On 03 August 2023, the Centre for Geopolitics hosted an online panel to discuss the Comprehensive and Progressive Trans-Pacific Trade Partnership (CPTPP), an Asia-Pacific trade bloc consisting of eleven countries to which the UK has formally agreed to join in July 2023. The panel was chaired by Professor William Hurst (Centre for Geopolitics) and consisted of Bill Hayton (Chatham House) and Dr Chun-Yi Lee (University of Nottingham).

From the TPP to the CPTPP

Professor Hurst opened by explaining how the CPTPP grew out of an earlier agreement spearheaded by the United States and Japan known as the Trans-Pacific Partnership (TPP). When the US backed out of the TPP in 2018 the remaining eleven countries decided to forge ahead, and in 2018 they put into place a new framework known as the CPTPP. Since 2020 several countries have applied to join the trade bloc and the UK is set to become the first successful new member.

A Victory for Post-Brexit Britain?

Bill Hayton highlighted how the UK’s entry into the CPTPP had garnered something of a bad rap. The economic impact for the UK is estimated to be quite marginal and its impact is sometimes compared, unfavourably, with the beneficial economic impact of being inside the European Union (EU). He pointed out that, given the UK’s exit from the EU, it made sense to make trade deals. The significance of the CPTPP for the UK Government, however, goes beyond economics: it has symbolic, political, and rhetorical value for a Government that has, in word at least, turned its gaze away from Europe to seek new ventures. As such, the UK’s accession to the CPTPP, signed on 16 July 2023, takes on totemic significance and alongside its status as a Dialogue Partner to ASEAN (since 2021) and its military commitments in the region acts as the third leg in the UK’s Indo-Pacific tilt.

The Geopolitics of the CPTPP

Dr Chun-Yi Lee, co-editor with Michael Reilly of China, Taiwan, the UK and the CPTPP: Global Partnership or Regional Stand-Off?, brought the conversation to the thorny issues of China and Taiwan, which both applied to join the bloc about nine months after the UK. While the CPTPP is primarily an economic vehicle, Dr Lee explained that for Taiwan especially, it has important political implications. Taiwan is excluded from another major regional free-trade bloc: the ASEAN-China Free Trade Area made up of the ten ASEAN members and China. However, geopolitical realities may place impediments to China and Taiwan’s ambitions to join the CPTPP.

Dr Lee highlighted that it is unlikely that countries such as Brunei, Vietnam, and Singapore would be comfortable supporting Taiwan if China was left in the cold. At the same time, throwing the doors open for China to join the club is contradictory to the policy of countries like Japan and Australia. Despite backing out of the original TPP, the influence of the US is not absent either, as Mexico and Canada’s attitude to China may be influenced by their participation in the lucrative North American Free Trade Agreement. As Mr Hayton summarised: political pressure could be borne on any member state to influence the accession of China or Taiwan, meaning that their inclusion may depend on a grand deal that encompasses both.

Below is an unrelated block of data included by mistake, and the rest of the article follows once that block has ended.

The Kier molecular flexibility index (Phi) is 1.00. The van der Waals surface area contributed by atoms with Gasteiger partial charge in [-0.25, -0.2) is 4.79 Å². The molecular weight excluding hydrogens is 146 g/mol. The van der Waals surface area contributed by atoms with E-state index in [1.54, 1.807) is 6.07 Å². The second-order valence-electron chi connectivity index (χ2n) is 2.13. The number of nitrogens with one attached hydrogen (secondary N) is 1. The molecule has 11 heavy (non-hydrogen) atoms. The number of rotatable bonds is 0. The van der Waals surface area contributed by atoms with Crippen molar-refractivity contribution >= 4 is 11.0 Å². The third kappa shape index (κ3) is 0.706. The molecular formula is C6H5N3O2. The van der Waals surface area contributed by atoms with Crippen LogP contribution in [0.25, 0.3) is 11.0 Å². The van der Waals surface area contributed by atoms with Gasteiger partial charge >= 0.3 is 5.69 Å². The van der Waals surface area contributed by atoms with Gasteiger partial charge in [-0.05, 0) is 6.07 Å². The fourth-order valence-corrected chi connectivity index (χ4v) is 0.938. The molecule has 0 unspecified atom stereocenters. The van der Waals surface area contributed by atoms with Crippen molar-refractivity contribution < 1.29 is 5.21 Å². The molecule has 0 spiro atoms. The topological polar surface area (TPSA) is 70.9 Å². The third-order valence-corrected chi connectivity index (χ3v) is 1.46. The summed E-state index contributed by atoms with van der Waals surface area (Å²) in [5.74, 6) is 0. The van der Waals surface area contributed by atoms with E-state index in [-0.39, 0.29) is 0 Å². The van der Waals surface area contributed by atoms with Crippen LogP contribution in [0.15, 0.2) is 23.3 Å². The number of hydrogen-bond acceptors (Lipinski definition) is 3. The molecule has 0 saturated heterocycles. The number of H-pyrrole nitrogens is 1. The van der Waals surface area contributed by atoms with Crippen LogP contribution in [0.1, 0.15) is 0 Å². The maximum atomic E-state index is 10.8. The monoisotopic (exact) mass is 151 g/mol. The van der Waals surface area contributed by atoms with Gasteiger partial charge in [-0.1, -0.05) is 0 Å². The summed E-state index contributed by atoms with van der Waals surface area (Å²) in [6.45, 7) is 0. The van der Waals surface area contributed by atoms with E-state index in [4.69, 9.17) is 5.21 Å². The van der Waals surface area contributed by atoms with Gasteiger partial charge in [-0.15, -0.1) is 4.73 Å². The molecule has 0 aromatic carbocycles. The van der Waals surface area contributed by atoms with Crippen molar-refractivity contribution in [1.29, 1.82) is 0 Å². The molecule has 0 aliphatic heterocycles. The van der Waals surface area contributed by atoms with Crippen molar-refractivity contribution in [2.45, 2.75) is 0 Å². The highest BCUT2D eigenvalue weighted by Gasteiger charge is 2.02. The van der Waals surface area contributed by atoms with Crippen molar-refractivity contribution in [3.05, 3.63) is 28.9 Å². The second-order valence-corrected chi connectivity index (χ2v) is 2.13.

As Professor Hurst outlined, however, there is room to think of more imaginative ways in which China could engage with the CPTPP. While unlikely, China could limit its application to Hong Kong, which would be more difficult for countries like the UK to reject. In doing so, China could reinvigorate the ‘one country two systems’ approach that has been in decline since 2019 and help to reintegrate Hong Kong into the global financial system. Leaving such scenarios aside, panellists agreed that it was difficult to see a case where either China or Taiwan were admitted without the other.

Security Implications Related to the CPTPP

Professor Hurst asked the panellists whether the CPTPP had implications for the security of individual members and the region more broadly. Mr Hayton explained how the CPTPP could serve to tighten developing political and military, as well as economic, ties between member states, such as the growing partnership between the UK and Japan. Dr Lee pointed to a less conventional, but vital, aspect of security that is embedded deeply into the CPTPP agreement: data sharing. The agreement’s data sharing component raises the question of who the members would be comfortable sharing data with. This has important implications if China were to succeed in joining the bloc, but data-sharing requirements could create tensions between existing members.

Data sharing and privacy protection concerns also have implications for the stability of the framework as it stands. As Professor Hurst pointed out, the UK has retained many EU rules that apply to data and privacy and the UK’s continued membership of the CPTPP could be tested if there was pressure to abrogate these rules. Moreover, other countries such as Canada, New Zealand, and Australia have their own robust rules for data protection and privacy. Ultimately, the connectivity facilitated by the CPTPP will help draw member states together, but it may also create tensions between them.


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